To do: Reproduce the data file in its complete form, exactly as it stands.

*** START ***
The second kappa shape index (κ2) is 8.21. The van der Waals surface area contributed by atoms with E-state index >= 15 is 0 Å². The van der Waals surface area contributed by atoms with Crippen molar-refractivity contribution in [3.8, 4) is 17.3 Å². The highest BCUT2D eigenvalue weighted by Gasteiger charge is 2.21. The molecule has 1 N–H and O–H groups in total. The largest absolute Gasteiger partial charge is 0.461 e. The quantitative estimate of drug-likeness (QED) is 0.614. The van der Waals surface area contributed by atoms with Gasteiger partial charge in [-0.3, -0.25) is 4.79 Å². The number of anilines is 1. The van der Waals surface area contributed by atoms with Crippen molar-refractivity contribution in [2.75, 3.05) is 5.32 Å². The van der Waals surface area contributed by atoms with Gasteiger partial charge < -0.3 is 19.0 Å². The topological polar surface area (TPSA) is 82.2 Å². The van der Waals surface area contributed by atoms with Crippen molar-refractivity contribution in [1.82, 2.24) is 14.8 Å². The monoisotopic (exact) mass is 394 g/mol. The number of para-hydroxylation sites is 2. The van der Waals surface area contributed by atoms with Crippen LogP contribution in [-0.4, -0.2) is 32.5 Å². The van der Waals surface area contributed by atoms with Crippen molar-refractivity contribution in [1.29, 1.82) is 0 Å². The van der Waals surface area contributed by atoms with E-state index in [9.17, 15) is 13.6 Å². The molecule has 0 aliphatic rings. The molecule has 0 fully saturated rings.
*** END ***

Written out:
The second kappa shape index (κ2) is 8.21. The van der Waals surface area contributed by atoms with E-state index >= 15 is 0 Å². The van der Waals surface area contributed by atoms with Crippen molar-refractivity contribution in [3.8, 4) is 17.3 Å². The highest BCUT2D eigenvalue weighted by Gasteiger charge is 2.21. The molecule has 1 N–H and O–H groups in total. The largest absolute Gasteiger partial charge is 0.461 e. The quantitative estimate of drug-likeness (QED) is 0.614. The van der Waals surface area contributed by atoms with Gasteiger partial charge in [-0.3, -0.25) is 4.79 Å². The number of anilines is 1. The van der Waals surface area contributed by atoms with Crippen molar-refractivity contribution in [2.75, 3.05) is 5.32 Å². The van der Waals surface area contributed by atoms with Gasteiger partial charge < -0.3 is 19.0 Å². The topological polar surface area (TPSA) is 82.2 Å². The van der Waals surface area contributed by atoms with Crippen molar-refractivity contribution in [1.82, 2.24) is 14.8 Å². The monoisotopic (exact) mass is 394 g/mol. The number of para-hydroxylation sites is 2. The van der Waals surface area contributed by atoms with Crippen LogP contribution in [-0.4, -0.2) is 32.5 Å². The van der Waals surface area contributed by atoms with Crippen molar-refractivity contribution in [1.29, 1.82) is 0 Å². The van der Waals surface area contributed by atoms with E-state index in [9.17, 15) is 13.6 Å². The molecule has 0 aliphatic rings. The molecule has 0 fully saturated rings.